• 1896 – Backboard  officially reduced to  6 ft x  4 ft
  • 1901 – Dribbler could not shoot for a basket , had to pass to another player
  • 1908 – Player committing 5 Fouls including travelling was disqualified from the game
  • 1909 – Glass backboards approved  –  much earlier than I would have thought
  • 1910 – Player disqualified after 4 fouls
  • 1913 – Bottom of Basket left open
  • 1920 – Player could only re enter game once
  • 1921 – Backboards moved 2 ft away from wall , to stop players from jumping up walls to shoot
  • 1922 – Travelling was changed from a personal Foul to a violation
  • 1923 – Player fouled had to take the free throw , ended designated  free throw shooter
  • 1929 – Use of wire or rope cage around court to keep ball in play was ended
  • 1930 – Games started using 2 referees instead of 1
  • 1932 – 10 second line created at half court to stop stalling
  • 1932 – No player with ball could stand in free throw lane more than 3 seconds
  • 1934 – Circumference of ball reduced to between 29.5 and 30.25 inches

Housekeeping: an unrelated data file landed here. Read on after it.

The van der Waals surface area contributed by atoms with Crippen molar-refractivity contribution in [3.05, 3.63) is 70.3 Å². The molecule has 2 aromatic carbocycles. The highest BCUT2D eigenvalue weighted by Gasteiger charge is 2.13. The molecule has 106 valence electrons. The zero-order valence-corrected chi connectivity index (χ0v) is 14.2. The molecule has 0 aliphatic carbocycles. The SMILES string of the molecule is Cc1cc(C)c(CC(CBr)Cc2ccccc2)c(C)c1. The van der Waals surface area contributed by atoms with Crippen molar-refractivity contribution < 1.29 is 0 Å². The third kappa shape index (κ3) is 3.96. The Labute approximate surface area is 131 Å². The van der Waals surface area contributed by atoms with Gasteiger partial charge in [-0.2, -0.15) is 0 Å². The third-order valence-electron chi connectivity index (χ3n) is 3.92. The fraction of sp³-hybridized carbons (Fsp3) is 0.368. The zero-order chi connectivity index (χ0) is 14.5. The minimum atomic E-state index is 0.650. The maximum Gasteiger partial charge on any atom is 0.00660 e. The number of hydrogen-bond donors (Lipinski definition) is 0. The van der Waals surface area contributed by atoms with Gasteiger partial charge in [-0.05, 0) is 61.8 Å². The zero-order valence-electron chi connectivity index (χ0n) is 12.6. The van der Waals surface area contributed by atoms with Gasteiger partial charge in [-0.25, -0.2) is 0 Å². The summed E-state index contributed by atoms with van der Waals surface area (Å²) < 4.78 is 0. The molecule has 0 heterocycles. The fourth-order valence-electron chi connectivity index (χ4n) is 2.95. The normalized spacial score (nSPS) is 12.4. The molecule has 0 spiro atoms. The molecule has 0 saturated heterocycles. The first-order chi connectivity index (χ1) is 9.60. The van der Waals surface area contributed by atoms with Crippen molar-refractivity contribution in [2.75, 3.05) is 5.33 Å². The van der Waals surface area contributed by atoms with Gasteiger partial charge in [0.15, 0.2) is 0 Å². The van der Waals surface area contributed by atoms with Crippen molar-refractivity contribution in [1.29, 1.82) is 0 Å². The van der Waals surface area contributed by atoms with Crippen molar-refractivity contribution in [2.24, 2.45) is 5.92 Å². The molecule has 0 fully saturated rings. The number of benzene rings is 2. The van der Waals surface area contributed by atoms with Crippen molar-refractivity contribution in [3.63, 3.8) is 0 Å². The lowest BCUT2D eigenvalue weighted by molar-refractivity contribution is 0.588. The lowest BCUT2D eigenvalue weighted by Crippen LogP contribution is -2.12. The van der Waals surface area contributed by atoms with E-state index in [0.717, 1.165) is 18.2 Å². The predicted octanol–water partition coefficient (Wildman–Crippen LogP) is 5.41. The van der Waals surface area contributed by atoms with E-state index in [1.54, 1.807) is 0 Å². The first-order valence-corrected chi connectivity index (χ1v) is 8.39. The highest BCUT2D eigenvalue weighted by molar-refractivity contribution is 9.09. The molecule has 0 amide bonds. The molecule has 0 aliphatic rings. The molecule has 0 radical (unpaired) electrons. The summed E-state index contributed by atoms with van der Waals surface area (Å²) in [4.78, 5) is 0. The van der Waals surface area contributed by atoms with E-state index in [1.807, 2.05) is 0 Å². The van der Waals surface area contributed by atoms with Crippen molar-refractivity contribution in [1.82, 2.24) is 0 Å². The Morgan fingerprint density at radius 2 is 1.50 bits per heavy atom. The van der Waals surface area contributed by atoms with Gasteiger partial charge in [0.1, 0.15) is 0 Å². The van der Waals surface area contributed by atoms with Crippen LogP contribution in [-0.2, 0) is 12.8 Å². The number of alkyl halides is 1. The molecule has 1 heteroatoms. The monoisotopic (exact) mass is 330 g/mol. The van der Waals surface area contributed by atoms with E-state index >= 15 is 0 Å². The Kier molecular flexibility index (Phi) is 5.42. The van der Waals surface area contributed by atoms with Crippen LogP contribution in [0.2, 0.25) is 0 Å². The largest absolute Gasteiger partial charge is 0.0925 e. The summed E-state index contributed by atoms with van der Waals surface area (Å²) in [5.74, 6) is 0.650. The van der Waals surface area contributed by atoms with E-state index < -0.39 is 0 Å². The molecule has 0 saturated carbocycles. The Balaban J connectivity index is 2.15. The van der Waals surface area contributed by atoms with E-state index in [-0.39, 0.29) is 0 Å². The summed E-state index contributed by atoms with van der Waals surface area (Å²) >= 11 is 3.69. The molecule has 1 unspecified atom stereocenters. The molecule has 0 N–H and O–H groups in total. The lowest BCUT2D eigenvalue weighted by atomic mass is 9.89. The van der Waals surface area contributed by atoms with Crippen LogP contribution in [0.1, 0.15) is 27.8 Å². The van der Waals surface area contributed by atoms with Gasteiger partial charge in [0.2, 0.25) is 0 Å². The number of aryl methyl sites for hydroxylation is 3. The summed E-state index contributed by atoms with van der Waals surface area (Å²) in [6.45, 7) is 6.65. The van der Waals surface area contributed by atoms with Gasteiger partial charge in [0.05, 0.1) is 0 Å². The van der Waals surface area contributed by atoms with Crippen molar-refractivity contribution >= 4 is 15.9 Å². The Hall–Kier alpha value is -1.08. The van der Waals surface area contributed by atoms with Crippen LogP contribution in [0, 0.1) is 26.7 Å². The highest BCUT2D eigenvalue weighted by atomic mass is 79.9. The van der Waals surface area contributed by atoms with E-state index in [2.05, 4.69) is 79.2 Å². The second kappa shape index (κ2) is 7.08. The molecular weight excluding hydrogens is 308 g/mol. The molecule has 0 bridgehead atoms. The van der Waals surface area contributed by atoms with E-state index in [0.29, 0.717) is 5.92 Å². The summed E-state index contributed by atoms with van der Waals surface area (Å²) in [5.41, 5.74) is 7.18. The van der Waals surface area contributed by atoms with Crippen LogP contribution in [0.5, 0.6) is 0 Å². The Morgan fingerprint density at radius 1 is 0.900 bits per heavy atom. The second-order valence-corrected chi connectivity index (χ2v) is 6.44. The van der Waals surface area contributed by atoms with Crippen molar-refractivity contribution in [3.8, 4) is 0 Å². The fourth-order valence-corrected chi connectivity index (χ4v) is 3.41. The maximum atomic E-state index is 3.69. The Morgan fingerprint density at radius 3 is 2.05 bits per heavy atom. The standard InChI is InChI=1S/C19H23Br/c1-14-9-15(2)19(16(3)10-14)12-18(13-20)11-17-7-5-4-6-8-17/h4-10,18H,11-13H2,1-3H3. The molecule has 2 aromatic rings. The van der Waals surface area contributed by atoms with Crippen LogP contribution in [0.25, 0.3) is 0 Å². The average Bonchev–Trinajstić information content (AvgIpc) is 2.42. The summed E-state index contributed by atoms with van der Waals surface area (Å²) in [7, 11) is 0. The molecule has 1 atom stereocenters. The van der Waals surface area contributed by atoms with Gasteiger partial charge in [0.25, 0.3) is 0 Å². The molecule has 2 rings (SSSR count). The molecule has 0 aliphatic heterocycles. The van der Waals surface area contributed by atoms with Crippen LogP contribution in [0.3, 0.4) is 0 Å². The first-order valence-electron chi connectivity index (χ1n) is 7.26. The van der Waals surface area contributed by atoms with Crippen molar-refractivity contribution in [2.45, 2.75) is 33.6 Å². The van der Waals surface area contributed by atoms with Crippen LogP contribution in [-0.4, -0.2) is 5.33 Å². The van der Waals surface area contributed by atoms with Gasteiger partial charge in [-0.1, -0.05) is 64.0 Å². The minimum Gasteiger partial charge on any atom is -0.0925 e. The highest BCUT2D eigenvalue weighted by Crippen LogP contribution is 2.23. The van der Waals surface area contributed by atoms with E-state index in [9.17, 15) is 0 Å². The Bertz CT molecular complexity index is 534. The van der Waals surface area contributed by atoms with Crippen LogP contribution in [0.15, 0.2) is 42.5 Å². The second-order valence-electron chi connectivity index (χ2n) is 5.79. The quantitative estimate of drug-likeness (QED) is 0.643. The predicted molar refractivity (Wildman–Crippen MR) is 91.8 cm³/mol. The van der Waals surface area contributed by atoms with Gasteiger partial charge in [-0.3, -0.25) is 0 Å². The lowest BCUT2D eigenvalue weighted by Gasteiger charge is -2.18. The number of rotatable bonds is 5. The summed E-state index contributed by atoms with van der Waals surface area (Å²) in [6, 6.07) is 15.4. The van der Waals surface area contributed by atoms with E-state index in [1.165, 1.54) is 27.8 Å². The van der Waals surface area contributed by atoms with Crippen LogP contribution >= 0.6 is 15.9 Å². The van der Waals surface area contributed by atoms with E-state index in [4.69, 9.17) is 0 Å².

• 1936 – Greatest year of all for rule chnages  –
  • No offensive player could stay in lane more than 3 seconds
  • Timeouts increased from 3 to 4
  • Centre jump after each basket eliminated
  • Defensive player prohibited from touching Ball while on the rim
  • Basketballs without laces approved
  • 1939 – Backboards moved to 4 ft from end line
  • 1944 – Timeouts increased to 5
  • Players allowed unlimited substitutions
  • Number of fouls increased to 5 before disqualification
  • Defensive player could not touch the Ball on it’s downward flight
  • 1948 – Rectangular Glass backboards become official for College games
  • 1949 – Coaches finally allowed to speak to players during timeout
  • 1952 – Free throw lane widened from 6 ft to 12 ft
  • 1957 – Bonus free throws awarded after opposing team commits 7 fouls in a half
  • 1963 – Players committing a personal foul were asked to raise their arms
  • 1967 – Dunk shot banned from College Basketball – How stupid was that ?